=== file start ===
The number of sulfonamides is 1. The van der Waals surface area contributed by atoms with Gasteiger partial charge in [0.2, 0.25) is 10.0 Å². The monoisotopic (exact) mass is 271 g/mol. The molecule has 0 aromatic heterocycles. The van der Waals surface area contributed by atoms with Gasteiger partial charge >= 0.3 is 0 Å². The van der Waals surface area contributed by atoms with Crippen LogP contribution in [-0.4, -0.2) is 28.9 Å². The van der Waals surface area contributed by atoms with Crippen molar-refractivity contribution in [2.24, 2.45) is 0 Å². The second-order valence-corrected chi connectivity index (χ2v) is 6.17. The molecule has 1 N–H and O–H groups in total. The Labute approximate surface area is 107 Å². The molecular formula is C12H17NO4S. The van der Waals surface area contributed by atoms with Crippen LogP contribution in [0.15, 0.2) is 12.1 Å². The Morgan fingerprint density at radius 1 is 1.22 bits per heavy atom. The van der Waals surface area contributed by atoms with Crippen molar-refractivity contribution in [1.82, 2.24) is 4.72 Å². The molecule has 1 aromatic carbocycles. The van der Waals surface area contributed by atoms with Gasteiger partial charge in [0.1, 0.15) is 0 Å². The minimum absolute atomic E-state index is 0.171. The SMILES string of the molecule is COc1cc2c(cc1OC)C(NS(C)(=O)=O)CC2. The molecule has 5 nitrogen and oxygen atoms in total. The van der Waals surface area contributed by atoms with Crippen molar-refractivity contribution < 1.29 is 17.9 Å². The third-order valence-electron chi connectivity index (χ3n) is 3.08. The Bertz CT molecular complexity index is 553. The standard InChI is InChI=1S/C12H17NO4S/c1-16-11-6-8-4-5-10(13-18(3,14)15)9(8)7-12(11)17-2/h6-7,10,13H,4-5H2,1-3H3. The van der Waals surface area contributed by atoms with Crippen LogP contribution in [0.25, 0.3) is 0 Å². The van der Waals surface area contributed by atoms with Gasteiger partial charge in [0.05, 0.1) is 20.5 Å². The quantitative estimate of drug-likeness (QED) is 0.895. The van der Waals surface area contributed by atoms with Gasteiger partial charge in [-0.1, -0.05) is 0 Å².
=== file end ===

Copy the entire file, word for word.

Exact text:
The number of sulfonamides is 1. The van der Waals surface area contributed by atoms with Gasteiger partial charge in [0.2, 0.25) is 10.0 Å². The monoisotopic (exact) mass is 271 g/mol. The molecule has 0 aromatic heterocycles. The van der Waals surface area contributed by atoms with Gasteiger partial charge >= 0.3 is 0 Å². The van der Waals surface area contributed by atoms with Crippen LogP contribution in [-0.4, -0.2) is 28.9 Å². The van der Waals surface area contributed by atoms with Crippen molar-refractivity contribution in [2.24, 2.45) is 0 Å². The second-order valence-corrected chi connectivity index (χ2v) is 6.17. The molecule has 1 N–H and O–H groups in total. The Labute approximate surface area is 107 Å². The molecular formula is C12H17NO4S. The van der Waals surface area contributed by atoms with Crippen LogP contribution in [0.15, 0.2) is 12.1 Å². The Morgan fingerprint density at radius 1 is 1.22 bits per heavy atom. The van der Waals surface area contributed by atoms with Crippen molar-refractivity contribution in [1.82, 2.24) is 4.72 Å². The molecule has 1 aromatic carbocycles. The van der Waals surface area contributed by atoms with Gasteiger partial charge in [0.1, 0.15) is 0 Å². The minimum absolute atomic E-state index is 0.171. The SMILES string of the molecule is COc1cc2c(cc1OC)C(NS(C)(=O)=O)CC2. The molecule has 5 nitrogen and oxygen atoms in total. The van der Waals surface area contributed by atoms with Crippen molar-refractivity contribution < 1.29 is 17.9 Å². The third-order valence-electron chi connectivity index (χ3n) is 3.08. The Bertz CT molecular complexity index is 553. The standard InChI is InChI=1S/C12H17NO4S/c1-16-11-6-8-4-5-10(13-18(3,14)15)9(8)7-12(11)17-2/h6-7,10,13H,4-5H2,1-3H3. The van der Waals surface area contributed by atoms with Crippen LogP contribution in [0.25, 0.3) is 0 Å². The van der Waals surface area contributed by atoms with Gasteiger partial charge in [0.05, 0.1) is 20.5 Å². The quantitative estimate of drug-likeness (QED) is 0.895. The van der Waals surface area contributed by atoms with Gasteiger partial charge in [-0.1, -0.05) is 0 Å².